The average price-to-rent ratio in California continues to rise in 2018, meaning costs are rising more quickly for homebuyers than renters. 

The price-to-rent ratio is 18.15 as of September 2018, up from 17.28 a year earlier. Recently, this ratio was at its lowest at the tail-end of 2011 when it hovered around 13.0. Since then, home prices and rents have both increased, but home prices have increased at a quicker pace.

Even as the price-to-rent ratio continues to rise, first tuesday is forecasting a reversal to this trend soon. As home prices run away from rents and interest rates continue to rise, significantly reducing buyer purchasing power, homebuyers will become discouraged, causing prices to fall back. Here in California, we are already seeing this happen in the reduced home sales volume and leveling of prices in the mid- and high-price tiers.

 Expect the price-to-rent ratio to reverse directions consistently in 2019, falling in tandem with home prices. This action will continue into 2020, when the housing market will bottom before rebounding in 2021 and the years following.

[infogram id=”california-price-to-rent-ratio-1hke6035x78165r” prefix=”4tv”]

Chart update 11/12/18

Sep 2018Sep 2017Annual change
California price-to-rent ratio18.1517.28+ 0.87

The price-to-rent ratio is calculated by Zillow, which takes an individual home’s value and divides this by 12 times its estimated rent price. For example, consider a home valued at $500,000. If this home were to be rented to a tenant, its estimated monthly rent is $2,500. Therefore, the price-to-rent ratio for this sample property is $500,000 / (12 x $2,500) = 16.67. Doing this calculus across the state, Zillow arrives at its median price-to-rent ratio. [More on Zillow’s methodology here]

When the price-to-rent ratio rises (as in 2018), homebuyers’ costs are rising more quickly than renters’ costs for equivalent properties. In contrast, when the price-to-rent ratio falls, homeowners get the better deal, spending less of their money on homeownership than renters do on renting an equivalent home.

Of course, these figures are all relative, as they do not include the many benefits of owning, including the investment of building up home equity. Neither does this calculus include the many additional costs associated with homeownership that renters avoid, like maintenance, landscaping and regular improvements.

Thus, the price-to-rent ratio is not useful in calculating individual circumstances — but it is useful in identifying trends. This figure is what Paul Krugman calls “the housing equivalent of the P/E ratio for stocks.” He’s referring to the price-to-earnings ratio used in the stock market, a quick way to identify how well a stock is performing relative to its price.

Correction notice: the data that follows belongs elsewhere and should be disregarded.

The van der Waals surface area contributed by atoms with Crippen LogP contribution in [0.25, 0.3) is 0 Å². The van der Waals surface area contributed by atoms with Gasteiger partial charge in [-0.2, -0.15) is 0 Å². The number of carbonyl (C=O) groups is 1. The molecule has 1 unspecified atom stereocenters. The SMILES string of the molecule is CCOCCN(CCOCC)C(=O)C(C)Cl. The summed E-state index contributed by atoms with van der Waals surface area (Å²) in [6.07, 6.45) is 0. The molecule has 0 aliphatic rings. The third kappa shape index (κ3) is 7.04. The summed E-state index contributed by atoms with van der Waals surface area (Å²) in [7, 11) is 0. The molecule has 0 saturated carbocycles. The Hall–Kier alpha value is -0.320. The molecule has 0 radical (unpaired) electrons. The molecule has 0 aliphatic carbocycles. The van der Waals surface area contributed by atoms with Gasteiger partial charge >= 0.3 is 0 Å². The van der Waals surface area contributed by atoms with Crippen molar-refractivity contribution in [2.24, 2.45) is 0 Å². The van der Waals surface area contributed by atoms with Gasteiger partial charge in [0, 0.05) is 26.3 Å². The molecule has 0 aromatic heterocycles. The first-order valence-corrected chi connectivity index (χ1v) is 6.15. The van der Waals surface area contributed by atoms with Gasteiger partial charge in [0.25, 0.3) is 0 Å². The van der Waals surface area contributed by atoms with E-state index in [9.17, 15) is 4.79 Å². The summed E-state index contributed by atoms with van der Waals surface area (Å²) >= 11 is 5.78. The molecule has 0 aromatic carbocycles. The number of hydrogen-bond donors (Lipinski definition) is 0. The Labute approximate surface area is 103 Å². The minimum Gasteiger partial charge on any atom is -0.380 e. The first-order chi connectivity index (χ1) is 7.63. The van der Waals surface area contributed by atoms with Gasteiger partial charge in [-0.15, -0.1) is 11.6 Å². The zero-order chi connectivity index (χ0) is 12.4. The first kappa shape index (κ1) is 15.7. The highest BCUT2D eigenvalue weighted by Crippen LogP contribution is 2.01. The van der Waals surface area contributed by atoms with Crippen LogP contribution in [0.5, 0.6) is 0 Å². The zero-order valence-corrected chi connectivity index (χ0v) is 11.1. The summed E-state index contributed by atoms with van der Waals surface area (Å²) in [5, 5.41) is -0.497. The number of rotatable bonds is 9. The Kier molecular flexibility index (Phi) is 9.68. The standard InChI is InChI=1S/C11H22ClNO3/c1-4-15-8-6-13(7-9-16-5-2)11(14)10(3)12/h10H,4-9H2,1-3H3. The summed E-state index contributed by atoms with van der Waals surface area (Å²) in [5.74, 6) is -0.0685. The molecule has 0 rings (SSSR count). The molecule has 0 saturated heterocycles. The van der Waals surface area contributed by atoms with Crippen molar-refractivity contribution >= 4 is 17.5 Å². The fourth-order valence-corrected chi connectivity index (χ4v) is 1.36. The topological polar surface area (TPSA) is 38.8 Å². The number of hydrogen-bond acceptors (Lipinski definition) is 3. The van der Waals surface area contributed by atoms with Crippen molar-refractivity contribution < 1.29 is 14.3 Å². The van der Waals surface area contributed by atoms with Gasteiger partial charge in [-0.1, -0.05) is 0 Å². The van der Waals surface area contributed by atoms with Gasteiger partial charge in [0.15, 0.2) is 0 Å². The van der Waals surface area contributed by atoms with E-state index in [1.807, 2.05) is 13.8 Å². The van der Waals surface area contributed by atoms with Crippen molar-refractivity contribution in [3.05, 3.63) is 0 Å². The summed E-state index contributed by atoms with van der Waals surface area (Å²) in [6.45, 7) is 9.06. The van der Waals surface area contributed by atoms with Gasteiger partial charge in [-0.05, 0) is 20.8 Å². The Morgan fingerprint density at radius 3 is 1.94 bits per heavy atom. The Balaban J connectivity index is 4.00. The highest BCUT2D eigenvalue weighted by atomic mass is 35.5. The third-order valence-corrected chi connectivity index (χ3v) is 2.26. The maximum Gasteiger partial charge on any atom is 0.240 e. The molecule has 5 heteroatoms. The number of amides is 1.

And, much like the stock market, the housing market is looking fairly unstable in the latter part of 2018. Prices have risen quickly for both types of investments, and home prices lack the needed support of incomes to maintain their current heights.

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There are trends, and there is local

Despite the fact that the home buying and selling market appears to be nearing a precipice at the state level, the case will vary for individuals operating in your local real estate market.

For example, a recent Trulia analysis found that it is significantly cheaper for an individual to rent rather than buy in San Jose and San Francisco — but it’s still cheaper to buy than rent in virtually every other part of the state, as of mid-2018.

In the upcoming recession — likely to hit in 2020 — places where it continues to make sense to buy versus rent will likely feel a lessened impact in their respective housing markets. In the end, whether or not a potential homebuyer chooses to buy comes down to their specific financial and personal situation.

To gauge whether they are ready to buy, a would-be homebuyer needs to ask themselves:

  • how long they plan to live in the area;
  • how much they have available for a down payment;
  • whether they have a good credit history; and
  • whether they can qualify to purchase the type of property they want at today’s home prices.

If they are still on the fence, potential homebuyers can fill out a Buy-Versus-Rent After-Tax Analysis to calculate the actual costs and savings of buying compared to renting. [See RPI Form 320-4]

This form includes not only the expenses and benefits obvious to homebuyers, but helps homebuyers consider more complex matters like property taxes and tax deductions associated with homeownership.

Today’s price-to-rent ratio is at its ceiling — expect to see this ratio fall in 2019 and 2020, to rebound beginning in 2021 once homebuyers return to the housing market in search of low prices and a better deal than renting.